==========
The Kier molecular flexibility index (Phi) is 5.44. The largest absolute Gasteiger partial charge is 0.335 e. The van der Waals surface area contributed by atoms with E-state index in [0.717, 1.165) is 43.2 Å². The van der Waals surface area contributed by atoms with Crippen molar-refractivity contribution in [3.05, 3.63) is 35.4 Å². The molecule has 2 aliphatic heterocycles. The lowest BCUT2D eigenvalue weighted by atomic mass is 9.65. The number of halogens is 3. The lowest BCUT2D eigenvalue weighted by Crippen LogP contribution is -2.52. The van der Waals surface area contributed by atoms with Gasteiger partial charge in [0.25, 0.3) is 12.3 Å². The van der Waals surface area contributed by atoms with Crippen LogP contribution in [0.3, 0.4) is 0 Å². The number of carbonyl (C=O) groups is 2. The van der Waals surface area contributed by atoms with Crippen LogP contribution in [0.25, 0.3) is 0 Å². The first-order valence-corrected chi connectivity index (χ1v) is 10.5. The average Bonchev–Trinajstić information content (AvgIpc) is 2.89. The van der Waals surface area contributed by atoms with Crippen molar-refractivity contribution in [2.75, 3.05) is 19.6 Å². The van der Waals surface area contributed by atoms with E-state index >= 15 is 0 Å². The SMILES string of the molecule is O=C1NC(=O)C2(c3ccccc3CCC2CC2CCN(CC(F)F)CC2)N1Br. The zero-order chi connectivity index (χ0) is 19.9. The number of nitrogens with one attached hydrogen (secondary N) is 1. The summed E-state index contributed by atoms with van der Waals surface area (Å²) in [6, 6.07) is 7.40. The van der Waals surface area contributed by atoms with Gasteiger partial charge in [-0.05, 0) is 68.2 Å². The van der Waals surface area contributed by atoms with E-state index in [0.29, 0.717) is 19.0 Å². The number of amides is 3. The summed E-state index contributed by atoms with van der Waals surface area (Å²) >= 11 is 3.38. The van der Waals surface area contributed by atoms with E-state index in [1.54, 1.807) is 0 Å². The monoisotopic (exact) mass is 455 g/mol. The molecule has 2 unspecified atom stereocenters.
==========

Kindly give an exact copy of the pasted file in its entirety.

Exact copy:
The Kier molecular flexibility index (Phi) is 5.44. The largest absolute Gasteiger partial charge is 0.335 e. The van der Waals surface area contributed by atoms with E-state index in [0.717, 1.165) is 43.2 Å². The van der Waals surface area contributed by atoms with Crippen molar-refractivity contribution in [3.05, 3.63) is 35.4 Å². The molecule has 2 aliphatic heterocycles. The lowest BCUT2D eigenvalue weighted by atomic mass is 9.65. The number of halogens is 3. The lowest BCUT2D eigenvalue weighted by Crippen LogP contribution is -2.52. The van der Waals surface area contributed by atoms with Gasteiger partial charge in [0.25, 0.3) is 12.3 Å². The van der Waals surface area contributed by atoms with Crippen LogP contribution in [0.3, 0.4) is 0 Å². The number of carbonyl (C=O) groups is 2. The van der Waals surface area contributed by atoms with Crippen LogP contribution in [0.25, 0.3) is 0 Å². The first-order valence-corrected chi connectivity index (χ1v) is 10.5. The average Bonchev–Trinajstić information content (AvgIpc) is 2.89. The van der Waals surface area contributed by atoms with Crippen molar-refractivity contribution in [2.75, 3.05) is 19.6 Å². The van der Waals surface area contributed by atoms with E-state index >= 15 is 0 Å². The SMILES string of the molecule is O=C1NC(=O)C2(c3ccccc3CCC2CC2CCN(CC(F)F)CC2)N1Br. The zero-order chi connectivity index (χ0) is 19.9. The number of nitrogens with one attached hydrogen (secondary N) is 1. The summed E-state index contributed by atoms with van der Waals surface area (Å²) in [6, 6.07) is 7.40. The van der Waals surface area contributed by atoms with Gasteiger partial charge in [-0.05, 0) is 68.2 Å². The van der Waals surface area contributed by atoms with E-state index in [0.29, 0.717) is 19.0 Å². The number of amides is 3. The summed E-state index contributed by atoms with van der Waals surface area (Å²) >= 11 is 3.38. The van der Waals surface area contributed by atoms with E-state index in [1.54, 1.807) is 0 Å². The monoisotopic (exact) mass is 455 g/mol. The molecule has 2 unspecified atom stereocenters.